By Bill Ellis
Raising the Devil finds how the Christian Pentecostal flow, right-wing conspiracy theories, and an opportunistic media became grassroots folks traditions into the Satanism scare of the Eighties. in the course of the mid-twentieth century, satan worship used to be obvious as only an remoted perform of medieval occasions. yet by way of the early Nineteen Eighties, many influential specialists in scientific drugs and in legislations enforcement have been proclaiming that satanic cults have been frequent and hazardous. by way of studying the wider context for alleged "cult" task, invoice Ellis demonstrates how similar to modern Satanism emerged through the Nineteen Seventies. Blaming a variety of psychological and actual health problems on in-dwelling demons, a faction of the Pentecostal flow turned confident that their presents of the spirit have been being adverse by means of satanic actions. They attributed those actions to a "cult" that was once the evil dual of actual Christianity. In many of the instances Ellis considers, universal people ideals and rituals have been misunderstood as facts of satan worship. In others, narratives and rituals themselves have been used to strive against satanic forces. because the media stumbled on such tales increasingly more beautiful, any job with even remotely occult overtones used to be demonized to be able to healthy a version of absolute stable confronting evil. Ellis's wide-ranging research covers ouija forums, livestock mutilation, graveyard desecration, and "diabolical medicine"―the psychiatric community's model of exorcism. He deals a balanced view of contentious matters comparable to demonic ownership, satanic ritual abuse, and the tales of confessing "ex-Satanists." A proficient folklorist, Ellis seeks to navigate a center street during this conversation, and his insights into casual non secular traditions make clear how identical to Satanism either defined and created deviant habit.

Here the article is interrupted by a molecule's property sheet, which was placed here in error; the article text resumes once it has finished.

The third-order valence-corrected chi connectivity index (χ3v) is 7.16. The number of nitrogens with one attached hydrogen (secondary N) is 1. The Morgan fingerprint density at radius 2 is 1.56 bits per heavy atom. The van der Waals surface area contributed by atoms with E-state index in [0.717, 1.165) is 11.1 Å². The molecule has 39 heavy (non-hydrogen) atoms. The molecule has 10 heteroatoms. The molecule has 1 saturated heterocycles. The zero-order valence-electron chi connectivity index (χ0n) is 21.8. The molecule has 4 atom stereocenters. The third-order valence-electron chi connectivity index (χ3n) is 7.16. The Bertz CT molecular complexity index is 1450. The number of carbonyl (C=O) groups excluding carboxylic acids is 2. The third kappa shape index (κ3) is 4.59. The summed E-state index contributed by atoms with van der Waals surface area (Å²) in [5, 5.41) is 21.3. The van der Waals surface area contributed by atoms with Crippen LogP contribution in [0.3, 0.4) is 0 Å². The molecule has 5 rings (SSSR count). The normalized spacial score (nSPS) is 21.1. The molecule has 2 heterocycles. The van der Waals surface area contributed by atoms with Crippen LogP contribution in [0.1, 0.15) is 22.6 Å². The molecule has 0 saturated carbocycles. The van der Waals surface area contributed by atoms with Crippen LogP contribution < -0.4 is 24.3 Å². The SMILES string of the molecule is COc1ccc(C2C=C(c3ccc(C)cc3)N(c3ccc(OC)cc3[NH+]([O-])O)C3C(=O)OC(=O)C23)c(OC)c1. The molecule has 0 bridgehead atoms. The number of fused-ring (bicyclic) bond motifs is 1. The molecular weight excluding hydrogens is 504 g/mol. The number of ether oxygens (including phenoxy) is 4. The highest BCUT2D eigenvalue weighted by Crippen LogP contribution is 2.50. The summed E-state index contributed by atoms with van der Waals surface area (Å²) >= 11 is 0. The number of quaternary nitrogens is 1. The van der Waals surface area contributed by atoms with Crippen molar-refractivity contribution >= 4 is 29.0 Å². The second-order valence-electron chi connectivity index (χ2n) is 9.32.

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Additional resources for Raising the Devil: Satanism, New Religions, and the Media
Slood-pleading as nitual ~agi( While Koch built his ministry around opposition to folk healing, other Charismatics freely introduced practices from Brauche into their ministry. A. Maxwell Whyte came from a British family that was fascinated by fringe religion and the occult. His mother was a follower of Joanna Southcott, the nineteenth-century "female Christ" of Manchester, and several aunts and uncles participated in table-turning, automatic writing, seances, and medium trances. " In this group, The Blood first functioned as a kind of initiation into the Holy Spirit: when Maxwell Whyte found himself unable to pronounce the word, his companions then pled the Blood on his behalf.
We are convinced;' Maxwell Whyte says, "that the whole Church has yet to learn the value of using the Blood of Jesus [emphasis his]. To those who have discovered this secret, the whole realm of God's power is opened" (1973a:32). Such statements are difficult to distinguish from the philosophy of ceremonial magicians like Crowley. Indeed, Maxwell Whyte's "Blood work" represents a patriarchal Christian appropriation of a folk mythology that provided many females with counseling and spiritual healing powers equivalent to those possessed by priests.
Rather than simply calling it irrational, he conceded that powwowers could produce medically valid cures. But he argued that such magical healing only appeared to have a beneficial effect. Healers usurped the priest's legitimate roles of counselor, psychiatrist, exorcist, and custodian of the Christian liturgy. Koch conceded that there was a direct relationship between the holy words of a prayer uttered by a priest and a holy power that empowers the miracle. " When this occurs, the words, despite their holy origin, fall into the hands of the Devil.
Raising the Devil: Satanism, New Religions, and the Media by Bill Ellis